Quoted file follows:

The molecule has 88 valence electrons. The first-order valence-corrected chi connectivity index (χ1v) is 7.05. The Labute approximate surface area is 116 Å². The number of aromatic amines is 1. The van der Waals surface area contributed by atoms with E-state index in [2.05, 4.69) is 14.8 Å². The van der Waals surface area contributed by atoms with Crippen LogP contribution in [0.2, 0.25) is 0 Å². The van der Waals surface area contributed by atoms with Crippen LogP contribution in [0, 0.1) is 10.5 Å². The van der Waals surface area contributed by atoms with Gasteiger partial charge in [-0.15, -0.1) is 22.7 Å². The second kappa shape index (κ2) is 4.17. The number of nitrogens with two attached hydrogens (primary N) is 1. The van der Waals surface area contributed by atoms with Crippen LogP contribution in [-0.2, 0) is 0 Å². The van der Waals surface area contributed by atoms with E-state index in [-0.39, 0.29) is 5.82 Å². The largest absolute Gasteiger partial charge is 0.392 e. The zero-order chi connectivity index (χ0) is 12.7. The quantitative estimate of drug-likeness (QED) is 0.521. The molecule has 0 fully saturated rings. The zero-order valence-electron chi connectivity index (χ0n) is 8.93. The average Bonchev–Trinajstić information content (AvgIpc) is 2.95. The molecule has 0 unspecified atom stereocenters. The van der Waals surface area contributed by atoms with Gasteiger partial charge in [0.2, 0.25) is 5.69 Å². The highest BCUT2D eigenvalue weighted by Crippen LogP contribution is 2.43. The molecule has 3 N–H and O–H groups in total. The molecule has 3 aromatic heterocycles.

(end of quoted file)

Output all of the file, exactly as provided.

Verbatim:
The molecule has 88 valence electrons. The first-order valence-corrected chi connectivity index (χ1v) is 7.05. The Labute approximate surface area is 116 Å². The number of aromatic amines is 1. The van der Waals surface area contributed by atoms with E-state index in [2.05, 4.69) is 14.8 Å². The van der Waals surface area contributed by atoms with Crippen LogP contribution in [0.2, 0.25) is 0 Å². The van der Waals surface area contributed by atoms with Crippen LogP contribution in [0, 0.1) is 10.5 Å². The van der Waals surface area contributed by atoms with Gasteiger partial charge in [-0.15, -0.1) is 22.7 Å². The second kappa shape index (κ2) is 4.17. The number of nitrogens with two attached hydrogens (primary N) is 1. The van der Waals surface area contributed by atoms with Crippen LogP contribution in [-0.2, 0) is 0 Å². The van der Waals surface area contributed by atoms with E-state index in [-0.39, 0.29) is 5.82 Å². The largest absolute Gasteiger partial charge is 0.392 e. The zero-order chi connectivity index (χ0) is 12.7. The quantitative estimate of drug-likeness (QED) is 0.521. The molecule has 0 fully saturated rings. The zero-order valence-electron chi connectivity index (χ0n) is 8.93. The average Bonchev–Trinajstić information content (AvgIpc) is 2.95. The molecule has 0 unspecified atom stereocenters. The van der Waals surface area contributed by atoms with Gasteiger partial charge in [0.2, 0.25) is 5.69 Å². The highest BCUT2D eigenvalue weighted by Crippen LogP contribution is 2.43. The molecule has 3 N–H and O–H groups in total. The molecule has 3 aromatic heterocycles.